Getting Ready for the Big Garden Birdwatch 2018


The Big Garden Birdwatch is nearly upon us. Organised by the leading nature charity, the RSPB, it's a great excuse to take some time out of your day to watch the wildlife visiting your garden. So what do you need to do and what is the birdwatch for?

What is the Big Garden Birdwatch?

This event has been run by the RSPB for nearly 40 years and is a chance for them to gather huge amounts of data up-and-down the country to see how our garden wildlife is doing. All you need to do is to spend an hour at your window, or even your local park if you don't have a garden, and make note of what types of birds you see during that time. You just need to record the biggest number of species you see at any one time. Don't count up the total consecutive birds you see, otherwise, it is likely that you'll be double-counting birds as they visit for a second or third time.

From the biggest of rural grounds to the tiniest of urban garden that sees relatively few winged visitors, perhaps just the odd pigeon, all this information is still useful to the RSPB. Even if you see nothing during the hour it helps. 

This year in 2018 the birdwatch is happening on 27, 28 and 29 January. So find a chance during this time to see what is happening out your windows.

What happens to the results?

Half a million people are involved yearly with this birdwatch so it's a brilliant opportunity to see how garden birds are faring across the whole country. It can help them to calculate the overall trend of species over time to see what is under-threat in this ecologically-challenged world.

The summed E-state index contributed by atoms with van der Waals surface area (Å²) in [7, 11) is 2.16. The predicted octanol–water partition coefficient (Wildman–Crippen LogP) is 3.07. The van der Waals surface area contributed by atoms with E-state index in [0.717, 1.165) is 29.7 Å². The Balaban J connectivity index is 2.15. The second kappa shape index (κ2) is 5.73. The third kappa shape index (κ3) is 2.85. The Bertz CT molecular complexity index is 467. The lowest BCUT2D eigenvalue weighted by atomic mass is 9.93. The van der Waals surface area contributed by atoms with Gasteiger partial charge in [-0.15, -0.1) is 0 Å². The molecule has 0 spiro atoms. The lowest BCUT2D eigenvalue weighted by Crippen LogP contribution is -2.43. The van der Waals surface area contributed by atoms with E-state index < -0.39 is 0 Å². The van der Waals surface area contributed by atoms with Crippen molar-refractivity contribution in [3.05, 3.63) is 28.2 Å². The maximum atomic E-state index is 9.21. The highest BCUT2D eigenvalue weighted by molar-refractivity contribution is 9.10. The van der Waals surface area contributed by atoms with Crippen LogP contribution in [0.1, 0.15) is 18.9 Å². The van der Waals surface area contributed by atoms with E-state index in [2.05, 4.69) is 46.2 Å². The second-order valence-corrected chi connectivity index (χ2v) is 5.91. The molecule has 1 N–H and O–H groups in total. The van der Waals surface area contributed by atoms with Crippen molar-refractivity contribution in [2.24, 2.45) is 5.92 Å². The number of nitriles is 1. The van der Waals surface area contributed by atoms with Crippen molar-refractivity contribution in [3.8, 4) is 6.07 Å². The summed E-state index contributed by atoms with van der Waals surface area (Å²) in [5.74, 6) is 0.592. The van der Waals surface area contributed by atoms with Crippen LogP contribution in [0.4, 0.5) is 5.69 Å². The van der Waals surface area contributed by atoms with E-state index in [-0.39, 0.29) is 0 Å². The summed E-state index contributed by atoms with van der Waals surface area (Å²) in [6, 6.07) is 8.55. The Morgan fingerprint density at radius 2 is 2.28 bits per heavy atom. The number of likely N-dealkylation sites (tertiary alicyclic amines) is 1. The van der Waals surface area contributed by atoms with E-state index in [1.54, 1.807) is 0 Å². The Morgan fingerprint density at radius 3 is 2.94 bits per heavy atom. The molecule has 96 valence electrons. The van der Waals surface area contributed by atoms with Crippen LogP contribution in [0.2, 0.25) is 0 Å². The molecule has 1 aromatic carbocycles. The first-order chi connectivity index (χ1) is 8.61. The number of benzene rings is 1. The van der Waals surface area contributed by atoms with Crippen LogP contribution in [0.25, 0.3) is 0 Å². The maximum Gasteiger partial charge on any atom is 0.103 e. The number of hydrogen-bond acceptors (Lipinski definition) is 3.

After you've submitted your results to the RSPB and they've received and cleaned all the data, the number crunching begins! First, all the duplicates, anomalies and errors are removed in the data to ensure that it is scientifically valid. Then the data can be sorted in various ways including by geographical area. From this, populations of different species can be compared. An average number can be calculated of how abundant each species is. This is set in context against previous years' data to find out any long-term trends.

Long-term trends

According to RSPB's pack for this year's Big Birdwatch, between 2007 and 2017 the biggest decrease in a species in the UK was the Greenfinch, which suffered a 66% decline. However, it is been a good period for the tiny Wren, which in this same period has seen a population increase of 87%!


Top 10 Bird in 2017

  1. House sparrow
  2. Starling
  3. Blackbird
  4. Blue tit
  5. Woodpigeon
  6. Goldfinch
  7. Robin
  8. Great tit
  9. Chaffinch
  10. Long tailed tit

Attracting birds into your garden

It's amazing how quickly garden birds find your garden when you leave out tasty foods for them. There is a variety of seeds, nuts and fat balls for birds that you can buy to put in a feeder to attract hungry birds in your garden. Make sure you place them out of the way of the garden's number one predator, the domestic cat.

You can also make use of your leftover kitchen scraps. Fruits, grated cheese, oats and sultanas are all big winners, for example. Avoid meats and processed foods as these aren't good for birds. 

Don't forget that birds need to drink too, even in cold weather, so make sure there is a fresh supply of rainwater to keep them hydrated.

Of course, to fully invite our feathered friends into the garden you can mount a bird box. Do this before the breeding season when birds are looking for places to nest. You can use one of our bird box cameras to watch the resident birds without disturbing them.

Get Counting!

Learn more about the Big Birdwatch on the RSPB website from where you can find out how to submit your results and learn how to identify common garden birds.

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